My current research explores the material flows of technology production in the context of natural resource limits through the practices of traditional woodworking and design research with waste. I have been doing ethnographic fieldwork in a local woodworking community for the past two years, as well as integrating design inquiry methods to explore contemporary fabrication practices through notions like scarcity, sufficiency, and maintenance ecologies.
One thread of this research examines joinery construction techniques as openings for designing with sufficiency and ecological limits as central assumptions. What lessons might the processes of timber framing have for the sites, practices and pedagogies of sustainable design? How might existing joinery techniques critically interject in contemporary design practices like rapid prototyping, particularly with regard to principles like internal integrity, anticipated repair, and long-term maintenance?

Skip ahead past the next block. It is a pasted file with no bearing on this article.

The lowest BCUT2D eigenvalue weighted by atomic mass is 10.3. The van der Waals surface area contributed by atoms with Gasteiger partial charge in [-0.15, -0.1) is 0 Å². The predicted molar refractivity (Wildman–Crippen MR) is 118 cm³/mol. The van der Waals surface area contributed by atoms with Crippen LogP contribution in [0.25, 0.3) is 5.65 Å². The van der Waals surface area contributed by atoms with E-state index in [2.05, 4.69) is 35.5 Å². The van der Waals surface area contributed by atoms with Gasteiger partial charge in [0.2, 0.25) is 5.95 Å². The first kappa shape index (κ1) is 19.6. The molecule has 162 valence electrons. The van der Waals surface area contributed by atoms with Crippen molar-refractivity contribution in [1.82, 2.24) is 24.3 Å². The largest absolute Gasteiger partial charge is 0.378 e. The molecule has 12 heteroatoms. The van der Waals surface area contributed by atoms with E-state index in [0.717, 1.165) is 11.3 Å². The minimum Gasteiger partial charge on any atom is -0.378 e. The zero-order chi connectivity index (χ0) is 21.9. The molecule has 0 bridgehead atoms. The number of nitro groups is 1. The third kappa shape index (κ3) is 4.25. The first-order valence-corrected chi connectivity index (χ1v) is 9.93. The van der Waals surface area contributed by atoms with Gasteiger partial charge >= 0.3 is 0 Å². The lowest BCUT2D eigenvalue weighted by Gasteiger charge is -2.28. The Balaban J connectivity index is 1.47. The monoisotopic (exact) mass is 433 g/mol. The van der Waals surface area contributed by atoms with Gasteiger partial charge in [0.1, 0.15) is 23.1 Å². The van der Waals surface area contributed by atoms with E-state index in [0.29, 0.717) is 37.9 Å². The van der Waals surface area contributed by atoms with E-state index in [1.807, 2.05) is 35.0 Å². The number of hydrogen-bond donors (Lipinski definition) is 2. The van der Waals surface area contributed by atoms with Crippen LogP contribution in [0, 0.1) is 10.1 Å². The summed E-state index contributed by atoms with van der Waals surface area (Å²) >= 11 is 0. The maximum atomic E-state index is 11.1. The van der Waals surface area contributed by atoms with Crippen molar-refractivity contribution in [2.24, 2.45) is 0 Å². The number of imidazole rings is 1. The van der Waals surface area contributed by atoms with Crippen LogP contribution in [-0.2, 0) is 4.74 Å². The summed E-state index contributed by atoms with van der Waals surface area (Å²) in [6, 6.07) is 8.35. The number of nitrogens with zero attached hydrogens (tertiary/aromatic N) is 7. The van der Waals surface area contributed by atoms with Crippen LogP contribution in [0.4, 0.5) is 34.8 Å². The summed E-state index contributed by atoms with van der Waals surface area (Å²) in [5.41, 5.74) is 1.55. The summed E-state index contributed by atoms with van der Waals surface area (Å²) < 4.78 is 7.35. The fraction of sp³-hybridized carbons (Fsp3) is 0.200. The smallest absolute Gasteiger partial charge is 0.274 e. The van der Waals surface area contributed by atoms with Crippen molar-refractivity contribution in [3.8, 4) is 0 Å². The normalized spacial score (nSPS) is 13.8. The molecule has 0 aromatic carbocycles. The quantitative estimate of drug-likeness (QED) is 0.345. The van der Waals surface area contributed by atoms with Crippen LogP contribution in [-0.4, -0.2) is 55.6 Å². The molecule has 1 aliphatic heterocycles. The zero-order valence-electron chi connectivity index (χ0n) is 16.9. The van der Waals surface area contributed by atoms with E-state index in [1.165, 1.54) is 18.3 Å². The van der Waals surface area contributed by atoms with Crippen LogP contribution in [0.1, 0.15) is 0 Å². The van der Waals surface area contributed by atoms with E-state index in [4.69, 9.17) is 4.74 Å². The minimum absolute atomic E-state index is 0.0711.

Emerging from this ethnographic work, a second component of my research uses design inquiry techniques to explore salvage materials and processes in a university innovation setting. What material flows underpin our technology production practices? How might HCI design and pedagogy use the notion of salvage – taking the remainders of one making process and refiguring them as valuable to another – to engage in reparative encounters with the broader stakeholders of our fabrication processes, like disappearing old growth forests or pollinators who have lost their habitat to the production of PLA filament?